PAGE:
“I Can’t Afford Underground” OWN Network Confirms It Will Not Be Saving WGN Series
Many fans were still keeping hope alive for WGN’s Underground series, when creator John Legend announced that the show would find a new home despite being cancelled after two seasons. BET, Hulu and OWN were a few of the networks that were mentioned in talks of a second home for the series. Unfortunately, Oprah Winfrey says OWN is going to have to pass on the show which centered around the Underground Railroad in Antebellum Georgia. But why was it a “No,” from the network behind successful series like Queen Sugar and Greenleaf? Winfrey herself expressed that it just costs too much. Refinery 29 reports Winfrey addressed several journalists earlier this week to explain her reasoning:
“I can’t afford Underground.”
“It costs twice as much to make as Queen Sugar. As a matter of fact, my dear friend John Legend called me personally and asked me about it, but we’d already been talking about how we could make it work […] it’s like $5 million an episode, so we can’t afford it. It’s not cheap, I think because it’s a period piece.”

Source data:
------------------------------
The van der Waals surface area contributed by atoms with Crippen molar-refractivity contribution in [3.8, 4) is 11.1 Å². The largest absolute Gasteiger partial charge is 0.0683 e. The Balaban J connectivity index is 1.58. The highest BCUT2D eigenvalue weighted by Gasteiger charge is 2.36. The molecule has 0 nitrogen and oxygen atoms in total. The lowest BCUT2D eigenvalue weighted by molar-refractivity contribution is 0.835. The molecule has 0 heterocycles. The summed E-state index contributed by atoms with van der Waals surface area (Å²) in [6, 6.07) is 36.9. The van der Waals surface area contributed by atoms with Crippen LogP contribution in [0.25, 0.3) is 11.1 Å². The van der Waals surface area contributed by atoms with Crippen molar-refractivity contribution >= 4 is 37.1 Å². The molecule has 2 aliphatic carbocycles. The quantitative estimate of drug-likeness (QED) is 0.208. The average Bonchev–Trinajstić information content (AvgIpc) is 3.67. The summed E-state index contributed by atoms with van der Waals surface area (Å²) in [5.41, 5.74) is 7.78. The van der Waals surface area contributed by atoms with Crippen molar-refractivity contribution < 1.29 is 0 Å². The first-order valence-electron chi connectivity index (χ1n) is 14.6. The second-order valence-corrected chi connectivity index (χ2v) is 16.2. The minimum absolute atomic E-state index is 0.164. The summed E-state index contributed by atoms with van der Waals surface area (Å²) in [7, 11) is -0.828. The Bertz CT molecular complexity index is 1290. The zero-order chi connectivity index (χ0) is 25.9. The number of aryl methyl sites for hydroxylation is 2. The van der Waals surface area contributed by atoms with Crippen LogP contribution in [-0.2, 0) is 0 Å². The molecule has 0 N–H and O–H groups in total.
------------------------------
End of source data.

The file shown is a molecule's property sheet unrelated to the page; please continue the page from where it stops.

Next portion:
Winfrey also expressed that she had to take into consideration that OWN is still a relatively young network, and that despite trending on Twitter on multiple occasions, the show’s ratings just didn’t justify its expense:
“We really tried to make it work.”
“I wanted to make it work because I think it’s a good show. I wanted to be able to save that show, but it did not make good business sense for me.”
Any other takers? Deadline reports that a last-ditch effort may be made at BET which is considered a sensible home for the show due to its standing within the black community and commitment to shedding light on African-American culture and notable figures within black history. Underground may seek a deal similar to shows like Nashville which found a home on CMT and a streaming window on Hulu after being cancelled by the ABC network.
Underground was dropped by WGN recently when the network was bought by Sinclair Broadcast Group, who seek to go in a different direction. We’re rooting for the series, but if cancellations of shows like this and Netflix’s The Get Down are any indication, it’s that breaking down history carries a hefty price tag.